Northanger Abbey: How to Read a Gothic Novel Properly – Part 1

Abbeys often contain mysteries, and these mysteries need to be investigated. How they are investigated or how the meaning of the mysteries is discovered varies from abbey to abbey. Also, how abbeys are investigated varies according to the vantage point of the investigator. Imaginative texts from the eighteenth century and beyond display different types of abbey explorations which ultimately are used to voice larger social problems and concerns. In this sense, an abbey exploration is not merely an abbey inspection, but rather, if the abbey stands as a microcosm of communal life, the examination is a metaphorical exploration of society. The gothic novels reveal this inquiry into social affairs most clearly, but pre-gothic works as well as later texts also manifest this impetus.

In Charlotte Smith’s novel Ethelinde (1789), the arrival at the abbey discloses a great deal about Sir Edward and Lady Newenden, and offers ironic clues to the reader. Upon Lady Newenden’s first arrival at the abbey which had been in Sir Edward’s family for generations and which her money had helped to disembarrass, the narrator says:

When the coach stopped, Sir Edward appeared at the door of it; and taking the hand of Lady Newenden, he led her into an hall, saluted her tenderly, and bade her welcome to Grasmere Abbey.

Instead, however, of attempting to gratify him by expressing any pleasure at that which evidently gave him so much, she turned abruptly away, and exclaimed –‘Don’t keep me, Sir Edward, in this great cold place; it strikes as damp as a family vault. I hope you have ordered fires. I assure you that my departure will be a much fitter subject of congratulation than my arrival.’ (Smith 16)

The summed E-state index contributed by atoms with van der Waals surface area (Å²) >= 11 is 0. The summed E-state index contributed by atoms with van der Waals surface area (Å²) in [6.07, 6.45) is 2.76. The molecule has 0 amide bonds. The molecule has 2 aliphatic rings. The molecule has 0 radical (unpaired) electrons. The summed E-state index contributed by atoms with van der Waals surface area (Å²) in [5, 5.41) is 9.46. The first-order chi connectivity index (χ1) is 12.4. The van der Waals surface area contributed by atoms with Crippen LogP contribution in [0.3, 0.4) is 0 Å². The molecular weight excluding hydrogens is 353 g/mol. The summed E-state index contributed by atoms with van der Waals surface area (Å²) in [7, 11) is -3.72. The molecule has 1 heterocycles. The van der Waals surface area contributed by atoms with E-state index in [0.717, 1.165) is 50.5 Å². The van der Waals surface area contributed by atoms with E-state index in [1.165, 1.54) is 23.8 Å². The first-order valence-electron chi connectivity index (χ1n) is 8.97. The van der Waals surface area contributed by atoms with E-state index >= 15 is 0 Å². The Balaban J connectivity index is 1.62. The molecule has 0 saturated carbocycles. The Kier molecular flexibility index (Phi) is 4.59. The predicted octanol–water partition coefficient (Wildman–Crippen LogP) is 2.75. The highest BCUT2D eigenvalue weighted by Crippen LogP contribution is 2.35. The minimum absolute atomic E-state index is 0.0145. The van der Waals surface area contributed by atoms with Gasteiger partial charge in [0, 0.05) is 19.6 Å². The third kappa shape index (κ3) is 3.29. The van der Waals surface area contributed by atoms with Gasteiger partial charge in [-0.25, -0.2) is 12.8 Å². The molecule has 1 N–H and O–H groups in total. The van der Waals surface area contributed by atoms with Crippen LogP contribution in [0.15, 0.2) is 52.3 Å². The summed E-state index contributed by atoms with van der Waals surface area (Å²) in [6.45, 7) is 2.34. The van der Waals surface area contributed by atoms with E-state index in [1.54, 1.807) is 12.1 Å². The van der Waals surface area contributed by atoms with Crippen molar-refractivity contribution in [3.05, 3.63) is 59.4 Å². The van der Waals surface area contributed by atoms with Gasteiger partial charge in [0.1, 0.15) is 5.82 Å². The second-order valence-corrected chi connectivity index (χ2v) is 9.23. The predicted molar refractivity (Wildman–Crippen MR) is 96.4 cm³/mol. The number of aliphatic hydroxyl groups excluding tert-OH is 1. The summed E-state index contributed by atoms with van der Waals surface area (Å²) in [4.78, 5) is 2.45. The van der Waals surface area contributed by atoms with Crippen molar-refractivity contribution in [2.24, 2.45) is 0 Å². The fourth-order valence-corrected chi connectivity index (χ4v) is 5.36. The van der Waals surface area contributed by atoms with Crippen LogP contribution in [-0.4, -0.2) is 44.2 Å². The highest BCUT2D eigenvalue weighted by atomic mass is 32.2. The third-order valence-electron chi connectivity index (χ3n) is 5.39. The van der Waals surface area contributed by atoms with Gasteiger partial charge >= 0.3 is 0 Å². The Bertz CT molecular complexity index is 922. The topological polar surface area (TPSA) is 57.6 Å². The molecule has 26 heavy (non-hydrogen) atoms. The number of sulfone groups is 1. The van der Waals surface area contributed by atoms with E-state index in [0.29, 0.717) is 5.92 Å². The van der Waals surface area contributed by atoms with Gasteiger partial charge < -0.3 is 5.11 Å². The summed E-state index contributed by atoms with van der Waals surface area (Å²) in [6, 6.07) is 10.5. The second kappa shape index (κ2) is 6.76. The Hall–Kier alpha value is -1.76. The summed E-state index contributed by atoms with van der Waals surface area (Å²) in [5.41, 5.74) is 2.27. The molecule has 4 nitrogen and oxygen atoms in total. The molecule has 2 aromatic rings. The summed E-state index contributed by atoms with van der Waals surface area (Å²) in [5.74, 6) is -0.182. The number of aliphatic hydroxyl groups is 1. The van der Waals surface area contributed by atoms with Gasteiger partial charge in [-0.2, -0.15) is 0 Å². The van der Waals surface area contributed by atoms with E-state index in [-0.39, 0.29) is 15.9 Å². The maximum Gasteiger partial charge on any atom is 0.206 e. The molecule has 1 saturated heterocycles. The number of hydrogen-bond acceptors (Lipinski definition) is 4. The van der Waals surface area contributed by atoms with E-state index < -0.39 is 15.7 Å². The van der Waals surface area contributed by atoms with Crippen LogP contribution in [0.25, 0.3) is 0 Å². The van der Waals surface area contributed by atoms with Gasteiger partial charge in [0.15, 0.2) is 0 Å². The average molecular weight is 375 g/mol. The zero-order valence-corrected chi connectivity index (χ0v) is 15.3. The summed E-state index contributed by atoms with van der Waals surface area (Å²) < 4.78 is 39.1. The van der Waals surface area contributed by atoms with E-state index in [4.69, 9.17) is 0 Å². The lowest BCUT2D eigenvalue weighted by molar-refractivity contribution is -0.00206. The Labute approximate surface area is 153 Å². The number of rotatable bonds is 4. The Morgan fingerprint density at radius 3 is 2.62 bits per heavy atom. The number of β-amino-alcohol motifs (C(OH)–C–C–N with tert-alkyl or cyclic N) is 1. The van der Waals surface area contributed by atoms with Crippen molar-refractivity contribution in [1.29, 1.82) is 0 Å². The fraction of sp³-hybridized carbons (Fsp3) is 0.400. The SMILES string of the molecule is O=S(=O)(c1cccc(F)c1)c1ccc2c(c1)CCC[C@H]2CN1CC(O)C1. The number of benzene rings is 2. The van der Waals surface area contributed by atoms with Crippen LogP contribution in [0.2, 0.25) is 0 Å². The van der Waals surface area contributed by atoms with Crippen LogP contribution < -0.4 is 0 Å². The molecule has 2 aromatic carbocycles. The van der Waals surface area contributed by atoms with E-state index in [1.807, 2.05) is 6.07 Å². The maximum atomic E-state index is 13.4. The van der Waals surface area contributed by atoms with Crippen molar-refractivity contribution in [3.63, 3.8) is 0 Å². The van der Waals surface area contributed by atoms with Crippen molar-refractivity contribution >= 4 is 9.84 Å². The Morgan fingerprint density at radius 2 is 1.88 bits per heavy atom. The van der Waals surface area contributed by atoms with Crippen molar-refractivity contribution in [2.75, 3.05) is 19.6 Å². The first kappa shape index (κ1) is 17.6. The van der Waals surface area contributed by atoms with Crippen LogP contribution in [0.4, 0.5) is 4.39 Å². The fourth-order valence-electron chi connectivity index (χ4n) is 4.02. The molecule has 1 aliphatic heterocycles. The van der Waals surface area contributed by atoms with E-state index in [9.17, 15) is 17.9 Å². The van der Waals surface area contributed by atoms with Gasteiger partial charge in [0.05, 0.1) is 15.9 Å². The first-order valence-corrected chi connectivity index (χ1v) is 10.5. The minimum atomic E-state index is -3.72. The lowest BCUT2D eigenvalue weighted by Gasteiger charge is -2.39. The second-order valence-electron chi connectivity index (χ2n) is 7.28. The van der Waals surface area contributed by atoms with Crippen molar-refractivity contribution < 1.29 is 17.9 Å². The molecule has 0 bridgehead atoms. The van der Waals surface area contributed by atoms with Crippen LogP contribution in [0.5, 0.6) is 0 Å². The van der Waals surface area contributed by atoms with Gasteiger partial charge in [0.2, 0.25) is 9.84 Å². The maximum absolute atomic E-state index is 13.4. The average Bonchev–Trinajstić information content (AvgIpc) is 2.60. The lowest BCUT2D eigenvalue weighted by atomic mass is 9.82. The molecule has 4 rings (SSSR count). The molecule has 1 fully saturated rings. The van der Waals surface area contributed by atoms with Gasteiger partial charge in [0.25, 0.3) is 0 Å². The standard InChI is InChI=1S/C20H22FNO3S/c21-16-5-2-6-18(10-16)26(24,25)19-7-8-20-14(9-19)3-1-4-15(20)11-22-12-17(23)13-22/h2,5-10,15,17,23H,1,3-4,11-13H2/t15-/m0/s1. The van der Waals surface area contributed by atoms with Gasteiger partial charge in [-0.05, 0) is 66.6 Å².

That Sir Edward “venerates” the abbey would have been readily apparent from this passage, even if the narrator had not disclosed that information in the previous chapter. The manner in which he introduces Lady Newenden to the estate (leading her to the hall), his formal salutation, and the pleasure he receives in these actions show Sir Edward’s pride in and respect for the estate. For him, the abbey is not merely the place which holds his fond childhood memories, but it is also the land that makes him and his ancestors aristocrats. Lady Newenden’s perception of the abbey is much different. She sees it as a cold monument to dead relatives (“family vault”), not fitting for the living. For her, to venerate the abbey is to hold on to something dead that must be let go, something that once was living, but now no longer is.

The scene also reflects the emotions of the characters and something about their relationship. Sir Edward is warm towards his wife, “welcoming” her to the abbey, “tenderly” saluting her, while Lady Newenden is as cold as she claims the abbey is: she turns abruptly away, speaks cold words, and looks forward to her departure. The abbey is what brings out their differences in outlook and in values: Sir Edward reveres tradition, while Lady Newenden values comfort and modernity. Ironically, Lady Newenden’s statement that “[her] departure will be a much fitter subject of congratulation than [her] arrival” becomes true later in the novel, after she has an affair with Lord Danesfort. In this sense, the Grasmere Abbey could be said to be a “family vault,” because her relationship to her children and to her husband will be cold and dead by the end of the book. Thus, in Smith’s book, the abbey is not merely a place, but rather it is a lens from which to see inside family relations and values.

Smith, Charlotte. Ethelinde, or the Recluse of the Lake. Stuart Curran. Ed. The Works of Charlotte Smith. Vol. 3 London: Pickering & Chatto, 2005. Print.


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